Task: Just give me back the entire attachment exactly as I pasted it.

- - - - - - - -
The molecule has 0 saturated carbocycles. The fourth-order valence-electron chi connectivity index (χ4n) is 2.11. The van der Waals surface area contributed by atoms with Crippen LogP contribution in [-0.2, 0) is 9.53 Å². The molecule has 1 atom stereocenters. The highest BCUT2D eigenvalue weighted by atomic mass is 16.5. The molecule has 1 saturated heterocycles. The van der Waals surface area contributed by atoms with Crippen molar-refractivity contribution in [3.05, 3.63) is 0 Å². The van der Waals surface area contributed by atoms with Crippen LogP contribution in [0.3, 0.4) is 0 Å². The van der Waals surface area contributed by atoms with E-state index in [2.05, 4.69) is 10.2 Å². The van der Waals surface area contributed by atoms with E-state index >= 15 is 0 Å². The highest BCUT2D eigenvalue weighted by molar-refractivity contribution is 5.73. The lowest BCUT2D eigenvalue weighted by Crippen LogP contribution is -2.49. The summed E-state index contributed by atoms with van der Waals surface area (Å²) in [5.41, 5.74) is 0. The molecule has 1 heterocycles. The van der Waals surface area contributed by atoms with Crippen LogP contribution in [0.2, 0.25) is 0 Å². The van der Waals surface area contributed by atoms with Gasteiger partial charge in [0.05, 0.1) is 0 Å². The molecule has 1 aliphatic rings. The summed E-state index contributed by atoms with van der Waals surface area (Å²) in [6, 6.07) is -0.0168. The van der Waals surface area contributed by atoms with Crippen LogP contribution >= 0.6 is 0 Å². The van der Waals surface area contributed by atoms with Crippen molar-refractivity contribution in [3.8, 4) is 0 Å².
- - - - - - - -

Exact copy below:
The molecule has 0 saturated carbocycles. The fourth-order valence-electron chi connectivity index (χ4n) is 2.11. The van der Waals surface area contributed by atoms with Crippen LogP contribution in [-0.2, 0) is 9.53 Å². The molecule has 1 atom stereocenters. The highest BCUT2D eigenvalue weighted by atomic mass is 16.5. The molecule has 1 saturated heterocycles. The van der Waals surface area contributed by atoms with Crippen molar-refractivity contribution in [3.05, 3.63) is 0 Å². The van der Waals surface area contributed by atoms with Crippen LogP contribution in [0.3, 0.4) is 0 Å². The van der Waals surface area contributed by atoms with E-state index in [2.05, 4.69) is 10.2 Å². The van der Waals surface area contributed by atoms with E-state index >= 15 is 0 Å². The highest BCUT2D eigenvalue weighted by molar-refractivity contribution is 5.73. The lowest BCUT2D eigenvalue weighted by Crippen LogP contribution is -2.49. The summed E-state index contributed by atoms with van der Waals surface area (Å²) in [5.41, 5.74) is 0. The molecule has 1 heterocycles. The van der Waals surface area contributed by atoms with Crippen LogP contribution in [0.2, 0.25) is 0 Å². The van der Waals surface area contributed by atoms with Gasteiger partial charge in [0.05, 0.1) is 0 Å². The molecule has 1 aliphatic rings. The summed E-state index contributed by atoms with van der Waals surface area (Å²) in [6, 6.07) is -0.0168. The van der Waals surface area contributed by atoms with Crippen LogP contribution >= 0.6 is 0 Å². The van der Waals surface area contributed by atoms with Crippen molar-refractivity contribution in [3.8, 4) is 0 Å².